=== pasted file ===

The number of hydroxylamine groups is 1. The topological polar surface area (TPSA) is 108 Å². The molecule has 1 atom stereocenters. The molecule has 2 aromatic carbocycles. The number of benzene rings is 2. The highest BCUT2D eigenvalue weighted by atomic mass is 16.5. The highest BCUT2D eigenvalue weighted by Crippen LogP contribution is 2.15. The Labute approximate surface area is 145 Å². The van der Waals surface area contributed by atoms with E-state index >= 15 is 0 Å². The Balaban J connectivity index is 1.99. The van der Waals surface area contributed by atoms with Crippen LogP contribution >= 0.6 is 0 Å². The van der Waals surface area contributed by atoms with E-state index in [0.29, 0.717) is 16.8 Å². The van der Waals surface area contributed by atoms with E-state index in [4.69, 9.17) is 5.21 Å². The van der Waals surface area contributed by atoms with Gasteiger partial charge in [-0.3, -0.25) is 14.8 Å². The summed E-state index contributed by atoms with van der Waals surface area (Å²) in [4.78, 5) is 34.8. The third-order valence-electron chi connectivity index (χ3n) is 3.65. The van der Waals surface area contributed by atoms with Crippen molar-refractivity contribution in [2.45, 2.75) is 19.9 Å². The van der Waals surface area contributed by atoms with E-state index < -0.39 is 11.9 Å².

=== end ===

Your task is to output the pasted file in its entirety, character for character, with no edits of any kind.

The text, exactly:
The number of hydroxylamine groups is 1. The topological polar surface area (TPSA) is 108 Å². The molecule has 1 atom stereocenters. The molecule has 2 aromatic carbocycles. The number of benzene rings is 2. The highest BCUT2D eigenvalue weighted by atomic mass is 16.5. The highest BCUT2D eigenvalue weighted by Crippen LogP contribution is 2.15. The Labute approximate surface area is 145 Å². The van der Waals surface area contributed by atoms with E-state index >= 15 is 0 Å². The Balaban J connectivity index is 1.99. The van der Waals surface area contributed by atoms with Crippen LogP contribution >= 0.6 is 0 Å². The van der Waals surface area contributed by atoms with E-state index in [0.29, 0.717) is 16.8 Å². The van der Waals surface area contributed by atoms with E-state index in [4.69, 9.17) is 5.21 Å². The van der Waals surface area contributed by atoms with Gasteiger partial charge in [-0.3, -0.25) is 14.8 Å². The summed E-state index contributed by atoms with van der Waals surface area (Å²) in [4.78, 5) is 34.8. The third-order valence-electron chi connectivity index (χ3n) is 3.65. The van der Waals surface area contributed by atoms with Crippen molar-refractivity contribution in [2.45, 2.75) is 19.9 Å². The van der Waals surface area contributed by atoms with E-state index < -0.39 is 11.9 Å².